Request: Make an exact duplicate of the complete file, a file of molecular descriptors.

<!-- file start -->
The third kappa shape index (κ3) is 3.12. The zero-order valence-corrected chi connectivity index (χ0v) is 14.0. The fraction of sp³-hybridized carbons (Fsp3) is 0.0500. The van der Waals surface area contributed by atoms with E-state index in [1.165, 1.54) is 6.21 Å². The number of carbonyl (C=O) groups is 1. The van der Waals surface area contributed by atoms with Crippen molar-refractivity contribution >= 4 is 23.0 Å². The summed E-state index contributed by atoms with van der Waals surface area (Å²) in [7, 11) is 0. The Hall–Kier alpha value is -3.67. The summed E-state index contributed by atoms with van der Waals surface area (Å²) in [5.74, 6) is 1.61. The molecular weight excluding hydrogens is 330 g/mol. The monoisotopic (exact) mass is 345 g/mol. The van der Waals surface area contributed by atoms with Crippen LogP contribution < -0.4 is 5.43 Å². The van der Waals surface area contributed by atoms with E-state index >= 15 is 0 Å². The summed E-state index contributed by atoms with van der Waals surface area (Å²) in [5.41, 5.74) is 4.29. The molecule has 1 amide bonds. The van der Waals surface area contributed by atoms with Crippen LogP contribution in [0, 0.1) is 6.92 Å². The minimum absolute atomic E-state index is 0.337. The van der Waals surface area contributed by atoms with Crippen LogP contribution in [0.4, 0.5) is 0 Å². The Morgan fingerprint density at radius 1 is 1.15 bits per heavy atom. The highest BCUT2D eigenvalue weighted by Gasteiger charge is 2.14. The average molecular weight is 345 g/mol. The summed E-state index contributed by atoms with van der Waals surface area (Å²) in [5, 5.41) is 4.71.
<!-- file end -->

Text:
The third kappa shape index (κ3) is 3.12. The zero-order valence-corrected chi connectivity index (χ0v) is 14.0. The fraction of sp³-hybridized carbons (Fsp3) is 0.0500. The van der Waals surface area contributed by atoms with E-state index in [1.165, 1.54) is 6.21 Å². The number of carbonyl (C=O) groups is 1. The van der Waals surface area contributed by atoms with Crippen molar-refractivity contribution >= 4 is 23.0 Å². The summed E-state index contributed by atoms with van der Waals surface area (Å²) in [7, 11) is 0. The Hall–Kier alpha value is -3.67. The summed E-state index contributed by atoms with van der Waals surface area (Å²) in [5.74, 6) is 1.61. The molecular weight excluding hydrogens is 330 g/mol. The monoisotopic (exact) mass is 345 g/mol. The van der Waals surface area contributed by atoms with Crippen LogP contribution < -0.4 is 5.43 Å². The van der Waals surface area contributed by atoms with E-state index >= 15 is 0 Å². The summed E-state index contributed by atoms with van der Waals surface area (Å²) in [5.41, 5.74) is 4.29. The molecule has 1 amide bonds. The van der Waals surface area contributed by atoms with Crippen LogP contribution in [0, 0.1) is 6.92 Å². The minimum absolute atomic E-state index is 0.337. The van der Waals surface area contributed by atoms with Crippen LogP contribution in [0.4, 0.5) is 0 Å². The Morgan fingerprint density at radius 1 is 1.15 bits per heavy atom. The highest BCUT2D eigenvalue weighted by Gasteiger charge is 2.14. The average molecular weight is 345 g/mol. The summed E-state index contributed by atoms with van der Waals surface area (Å²) in [5, 5.41) is 4.71.